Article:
Rattling off statistics that she has internalized as a volunteer, Ms. Adams points out that eight out of 10 street kittens die within their first six months. Those that survive are often disease-ridden. Winters here can be deadly for a species that originated in the Mediterranean climate of North Africa. And traffic takes a big toll. Even the hardiest and savviest feral cats live an average of only four years, less than a third of the life span of indoor cats.

Mr. Zweigart unequivocally calls it “a crisis.” There are way too many cats outdoors, he said, and too few people willing to offer the friendly ones a place to live. “We cannot adopt our way out of this problem. That’s a Band-Aid at best.”

So under Mr. Zweigart’s leadership, Flatbush Cats has adopted a somewhat radical idea that was first developed in England in the 1950s to deal with a feral cat problem: T.N.R. — trap, neuter, return. Volunteers who have been certified in the procedure capture feral cats in animal traps, then bring them to veterinarians to be fixed. The cats are then released back to the streets to live out their lives, but without leaving litters behind. In theory, T.N.R. should gradually deplete and eventually eliminate the city’s cat colonies.

Animal protection groups like the ASPCA advocate T.N.R., and cities from Chicago to Jacksonville, Fla., have passed local ordinances supporting it. On the other hand, organizations like the Audubon Society and the Cornell Lab of Ornithology oppose the method, holding that cats are a highly destructive invasive species that should not be allowed to live outdoors at all. They also say there is no solid evidence that T.N.R. has actually lowered outdoor cat populations anywhere that it is being practiced.

But while Flatbush Cats trains volunteers in trap-neuter-release, the city Health Department and the Mayor’s Office of Animal Welfare have been slow to get behind the protocol, neither prohibiting nor advocating it, and offering its practitioners little material support. Alexandra Silver, director of the community affairs unit of the Office of Animal Welfare, said, “We work closely with remarkable organizations and volunteers caring for and working to humanely reduce the number of cats on streets across the five boroughs and are actively discussing ways to better collaborate on T.N.R. and other animal welfare issues.”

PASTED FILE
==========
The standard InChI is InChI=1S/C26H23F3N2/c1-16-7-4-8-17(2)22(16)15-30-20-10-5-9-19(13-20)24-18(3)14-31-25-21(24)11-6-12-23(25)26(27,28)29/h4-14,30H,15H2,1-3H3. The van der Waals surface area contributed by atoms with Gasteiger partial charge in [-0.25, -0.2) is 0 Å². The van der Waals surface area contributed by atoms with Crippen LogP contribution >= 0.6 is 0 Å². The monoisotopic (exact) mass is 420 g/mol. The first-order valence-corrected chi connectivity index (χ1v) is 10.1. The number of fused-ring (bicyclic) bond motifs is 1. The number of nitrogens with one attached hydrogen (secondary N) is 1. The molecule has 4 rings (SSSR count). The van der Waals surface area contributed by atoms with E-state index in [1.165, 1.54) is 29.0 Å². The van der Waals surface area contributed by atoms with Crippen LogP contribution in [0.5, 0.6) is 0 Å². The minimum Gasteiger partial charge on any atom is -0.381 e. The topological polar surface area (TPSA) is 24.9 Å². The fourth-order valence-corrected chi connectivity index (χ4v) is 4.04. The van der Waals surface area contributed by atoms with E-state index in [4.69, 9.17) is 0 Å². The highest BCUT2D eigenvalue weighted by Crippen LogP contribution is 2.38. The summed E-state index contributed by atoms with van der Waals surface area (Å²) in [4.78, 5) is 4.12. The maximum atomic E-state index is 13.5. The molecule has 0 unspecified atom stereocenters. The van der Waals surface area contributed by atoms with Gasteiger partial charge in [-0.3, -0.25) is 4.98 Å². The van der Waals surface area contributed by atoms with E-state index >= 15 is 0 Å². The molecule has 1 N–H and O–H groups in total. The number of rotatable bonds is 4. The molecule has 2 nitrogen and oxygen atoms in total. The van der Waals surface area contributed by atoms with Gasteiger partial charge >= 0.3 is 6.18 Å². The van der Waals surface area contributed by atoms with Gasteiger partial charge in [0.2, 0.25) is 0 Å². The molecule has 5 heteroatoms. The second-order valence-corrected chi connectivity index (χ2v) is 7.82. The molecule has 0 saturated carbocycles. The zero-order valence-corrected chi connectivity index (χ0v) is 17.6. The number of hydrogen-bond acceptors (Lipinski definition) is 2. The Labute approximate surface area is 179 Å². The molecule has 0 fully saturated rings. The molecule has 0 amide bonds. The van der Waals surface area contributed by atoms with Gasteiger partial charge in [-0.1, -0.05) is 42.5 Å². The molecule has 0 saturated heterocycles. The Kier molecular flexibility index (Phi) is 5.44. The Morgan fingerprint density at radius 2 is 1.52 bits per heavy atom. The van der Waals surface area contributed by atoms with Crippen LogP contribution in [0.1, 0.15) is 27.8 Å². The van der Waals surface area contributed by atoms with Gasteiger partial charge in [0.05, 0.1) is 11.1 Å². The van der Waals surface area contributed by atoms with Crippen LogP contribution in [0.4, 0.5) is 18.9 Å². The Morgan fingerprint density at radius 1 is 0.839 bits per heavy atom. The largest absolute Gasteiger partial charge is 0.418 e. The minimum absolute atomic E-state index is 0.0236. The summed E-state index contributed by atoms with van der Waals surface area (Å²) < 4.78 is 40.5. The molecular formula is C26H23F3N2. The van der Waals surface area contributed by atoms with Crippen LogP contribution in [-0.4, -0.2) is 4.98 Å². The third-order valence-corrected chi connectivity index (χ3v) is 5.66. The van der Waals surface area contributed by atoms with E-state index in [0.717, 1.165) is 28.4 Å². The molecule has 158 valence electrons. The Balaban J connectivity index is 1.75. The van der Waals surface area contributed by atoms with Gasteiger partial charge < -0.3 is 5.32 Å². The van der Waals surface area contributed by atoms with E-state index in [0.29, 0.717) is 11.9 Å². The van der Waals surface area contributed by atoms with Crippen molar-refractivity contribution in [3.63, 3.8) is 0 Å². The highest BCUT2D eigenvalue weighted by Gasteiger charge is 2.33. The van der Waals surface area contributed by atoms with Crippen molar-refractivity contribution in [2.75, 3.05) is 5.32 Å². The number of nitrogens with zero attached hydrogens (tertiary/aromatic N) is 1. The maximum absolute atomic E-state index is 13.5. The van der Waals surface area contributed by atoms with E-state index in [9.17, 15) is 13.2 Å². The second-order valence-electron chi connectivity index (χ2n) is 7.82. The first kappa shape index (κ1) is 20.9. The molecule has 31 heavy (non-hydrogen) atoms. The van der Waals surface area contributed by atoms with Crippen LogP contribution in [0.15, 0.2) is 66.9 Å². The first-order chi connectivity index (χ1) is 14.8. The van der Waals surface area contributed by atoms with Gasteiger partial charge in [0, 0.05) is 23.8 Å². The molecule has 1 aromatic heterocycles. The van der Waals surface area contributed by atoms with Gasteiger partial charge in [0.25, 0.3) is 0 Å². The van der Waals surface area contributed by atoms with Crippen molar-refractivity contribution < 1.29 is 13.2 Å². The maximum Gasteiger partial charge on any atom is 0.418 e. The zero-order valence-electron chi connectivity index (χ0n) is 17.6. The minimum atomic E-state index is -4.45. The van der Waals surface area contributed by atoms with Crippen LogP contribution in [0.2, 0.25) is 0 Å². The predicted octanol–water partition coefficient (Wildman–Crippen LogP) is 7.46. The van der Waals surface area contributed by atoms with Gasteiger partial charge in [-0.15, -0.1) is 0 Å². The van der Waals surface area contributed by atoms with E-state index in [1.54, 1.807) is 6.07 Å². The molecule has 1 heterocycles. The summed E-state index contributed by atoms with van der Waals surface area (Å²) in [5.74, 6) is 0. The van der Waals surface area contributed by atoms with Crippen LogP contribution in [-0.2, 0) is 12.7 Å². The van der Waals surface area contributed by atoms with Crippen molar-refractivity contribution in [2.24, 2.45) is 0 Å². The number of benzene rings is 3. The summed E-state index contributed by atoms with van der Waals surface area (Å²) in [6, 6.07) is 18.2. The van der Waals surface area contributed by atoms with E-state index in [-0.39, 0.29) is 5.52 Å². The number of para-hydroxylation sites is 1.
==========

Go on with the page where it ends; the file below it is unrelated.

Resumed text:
With the city taking a back seat, it has been left to nonprofits like Flatbush Cats to take up the slack. The organization is building a 3,700-square-foot veterinary clinic on Flatbush Avenue, which will open in August. The aim is to provide thousands of low-cost spay-and-neuter surgeries a year for cats whose owners often can’t afford to take them to commercial veterinarians, where the procedures can cost more than $500.

Still, not everybody in Flatbush is on board with this approach, according to Ryan Tarpey, the community program manager for Flatbush Cats. When Mr. Tarpey set out traps near of one notorious cat colony that had been residing in an empty lot for 47 years, some neighbors were outraged. “They told me, ‘These are our cats, they’ve been keeping the rats out,’” he said. “They ran me off the block.”

Even some caretakers are initially hesitant to set out cat traps. “Some people prefer to let the colony continue to procreate,” Ms. Adams, a Baltimore native who relocated to New York seven years ago, confirmed. “But most long-term caretakers have had so many bad experiences where they found dead cats or kittens, or their cats came back sick or injured,” she added. “Usually when that happens, they change their tone.”

Rob Holden, a 35-year-old account manager in the publishing industry who recently began volunteering with Flatbush Cats, is such a convert. Earlier this spring, Mr. Holden noticed an orange tabby lurking in a garage in the alley behind his apartment in Flatbush. The animal had a pronounced limp, and like most longtime street cats, it seemed wary of humans, and wouldn’t let him get close. So Mr. Holden jury-rigged a food-laden steel trap with a trip wire dangling from his second-story apartment. He also set up two motion-sensing cameras that would alert him when the cat approached.

It took four days, but when the cat finally worked up the courage to enter the trap, Mr. Holden was ready, yanking the trip wire and quickly whisking the creature off to a garage that Flatbush Cats has repurposed as a holding area for strays.

Its injuries were so severe (most likely from a fight with another cat) that in any other hands, the cat — now named Ramones — probably would have been euthanized. But volunteers took Ramones to a veterinarian who managed to patch him up with 14 stitches and a round of antibiotics.

The next step took longer. Ramones was not accustomed to living with humans. The process of getting street cats comfortable around people is labor-intensive, requiring hours of painstaking seduction. It doesn’t always work, but in this case it succeeded.

“Ramones is now without doubt one of the friendliest (and hungriest) cats I had ever met,” Mr. Holden said with real affection. “He’s recovering with a lovely foster couple. Needless to say, my first trapping experience has me hooked.”